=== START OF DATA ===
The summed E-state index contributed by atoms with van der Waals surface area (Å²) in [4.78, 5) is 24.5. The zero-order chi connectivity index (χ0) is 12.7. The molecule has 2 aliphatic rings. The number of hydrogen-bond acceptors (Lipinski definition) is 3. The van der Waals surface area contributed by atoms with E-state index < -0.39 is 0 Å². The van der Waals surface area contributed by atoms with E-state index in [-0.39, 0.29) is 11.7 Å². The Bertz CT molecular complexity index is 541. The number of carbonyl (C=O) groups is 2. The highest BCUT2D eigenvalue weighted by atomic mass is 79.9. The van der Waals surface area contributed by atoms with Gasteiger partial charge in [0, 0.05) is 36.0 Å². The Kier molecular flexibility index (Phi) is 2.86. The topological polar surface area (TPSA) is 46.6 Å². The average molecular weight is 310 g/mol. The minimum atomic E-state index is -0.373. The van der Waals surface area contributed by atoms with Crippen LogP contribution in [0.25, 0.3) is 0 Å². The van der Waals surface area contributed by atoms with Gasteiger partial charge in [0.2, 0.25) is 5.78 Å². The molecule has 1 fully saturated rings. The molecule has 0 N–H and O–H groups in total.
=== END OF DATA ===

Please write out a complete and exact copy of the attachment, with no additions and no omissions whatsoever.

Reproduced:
The summed E-state index contributed by atoms with van der Waals surface area (Å²) in [4.78, 5) is 24.5. The zero-order chi connectivity index (χ0) is 12.7. The molecule has 2 aliphatic rings. The number of hydrogen-bond acceptors (Lipinski definition) is 3. The van der Waals surface area contributed by atoms with E-state index < -0.39 is 0 Å². The van der Waals surface area contributed by atoms with E-state index in [-0.39, 0.29) is 11.7 Å². The Bertz CT molecular complexity index is 541. The number of carbonyl (C=O) groups is 2. The highest BCUT2D eigenvalue weighted by atomic mass is 79.9. The van der Waals surface area contributed by atoms with Gasteiger partial charge in [0, 0.05) is 36.0 Å². The Kier molecular flexibility index (Phi) is 2.86. The topological polar surface area (TPSA) is 46.6 Å². The average molecular weight is 310 g/mol. The minimum atomic E-state index is -0.373. The van der Waals surface area contributed by atoms with Crippen LogP contribution in [0.25, 0.3) is 0 Å². The van der Waals surface area contributed by atoms with Gasteiger partial charge in [0.2, 0.25) is 5.78 Å². The molecule has 1 fully saturated rings. The molecule has 0 N–H and O–H groups in total.